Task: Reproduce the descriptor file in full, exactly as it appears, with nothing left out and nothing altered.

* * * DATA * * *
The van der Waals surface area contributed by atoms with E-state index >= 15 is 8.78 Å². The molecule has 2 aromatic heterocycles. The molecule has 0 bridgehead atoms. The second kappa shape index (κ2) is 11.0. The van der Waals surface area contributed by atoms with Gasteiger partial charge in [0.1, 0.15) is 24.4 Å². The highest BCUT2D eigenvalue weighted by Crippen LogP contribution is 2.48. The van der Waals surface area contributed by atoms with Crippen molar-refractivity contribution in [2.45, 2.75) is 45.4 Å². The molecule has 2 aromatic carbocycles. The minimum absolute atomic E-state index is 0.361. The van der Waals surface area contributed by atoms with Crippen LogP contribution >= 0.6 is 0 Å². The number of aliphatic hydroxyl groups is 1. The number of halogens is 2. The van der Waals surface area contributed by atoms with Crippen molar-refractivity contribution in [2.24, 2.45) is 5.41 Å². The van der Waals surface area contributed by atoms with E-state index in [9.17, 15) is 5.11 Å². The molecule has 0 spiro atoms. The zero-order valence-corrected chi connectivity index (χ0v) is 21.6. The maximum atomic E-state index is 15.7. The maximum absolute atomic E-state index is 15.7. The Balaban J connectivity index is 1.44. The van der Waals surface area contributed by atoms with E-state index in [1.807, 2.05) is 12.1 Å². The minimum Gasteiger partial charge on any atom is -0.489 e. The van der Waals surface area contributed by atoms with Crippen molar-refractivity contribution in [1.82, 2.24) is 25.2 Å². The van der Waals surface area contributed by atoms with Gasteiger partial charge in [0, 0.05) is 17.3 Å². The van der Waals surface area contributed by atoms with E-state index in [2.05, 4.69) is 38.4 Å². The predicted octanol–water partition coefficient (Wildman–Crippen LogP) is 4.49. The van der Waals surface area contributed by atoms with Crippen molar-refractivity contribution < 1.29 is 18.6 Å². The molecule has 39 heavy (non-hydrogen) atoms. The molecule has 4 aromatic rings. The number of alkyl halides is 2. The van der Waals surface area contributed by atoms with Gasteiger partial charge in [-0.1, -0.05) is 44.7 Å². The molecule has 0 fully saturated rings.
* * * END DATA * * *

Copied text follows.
The van der Waals surface area contributed by atoms with E-state index >= 15 is 8.78 Å². The molecule has 2 aromatic heterocycles. The molecule has 0 bridgehead atoms. The second kappa shape index (κ2) is 11.0. The van der Waals surface area contributed by atoms with Gasteiger partial charge in [0.1, 0.15) is 24.4 Å². The highest BCUT2D eigenvalue weighted by Crippen LogP contribution is 2.48. The van der Waals surface area contributed by atoms with Crippen molar-refractivity contribution in [2.45, 2.75) is 45.4 Å². The molecule has 2 aromatic carbocycles. The minimum absolute atomic E-state index is 0.361. The van der Waals surface area contributed by atoms with Crippen LogP contribution >= 0.6 is 0 Å². The number of aliphatic hydroxyl groups is 1. The number of halogens is 2. The van der Waals surface area contributed by atoms with Crippen molar-refractivity contribution in [2.24, 2.45) is 5.41 Å². The van der Waals surface area contributed by atoms with E-state index in [9.17, 15) is 5.11 Å². The molecule has 0 spiro atoms. The zero-order valence-corrected chi connectivity index (χ0v) is 21.6. The maximum atomic E-state index is 15.7. The maximum absolute atomic E-state index is 15.7. The Balaban J connectivity index is 1.44. The van der Waals surface area contributed by atoms with E-state index in [1.807, 2.05) is 12.1 Å². The minimum Gasteiger partial charge on any atom is -0.489 e. The van der Waals surface area contributed by atoms with Crippen molar-refractivity contribution in [1.82, 2.24) is 25.2 Å². The van der Waals surface area contributed by atoms with Gasteiger partial charge in [0, 0.05) is 17.3 Å². The van der Waals surface area contributed by atoms with E-state index in [2.05, 4.69) is 38.4 Å². The predicted octanol–water partition coefficient (Wildman–Crippen LogP) is 4.49. The van der Waals surface area contributed by atoms with Crippen molar-refractivity contribution < 1.29 is 18.6 Å². The molecule has 39 heavy (non-hydrogen) atoms. The molecule has 4 aromatic rings. The number of alkyl halides is 2. The van der Waals surface area contributed by atoms with Gasteiger partial charge in [-0.1, -0.05) is 44.7 Å². The molecule has 0 fully saturated rings.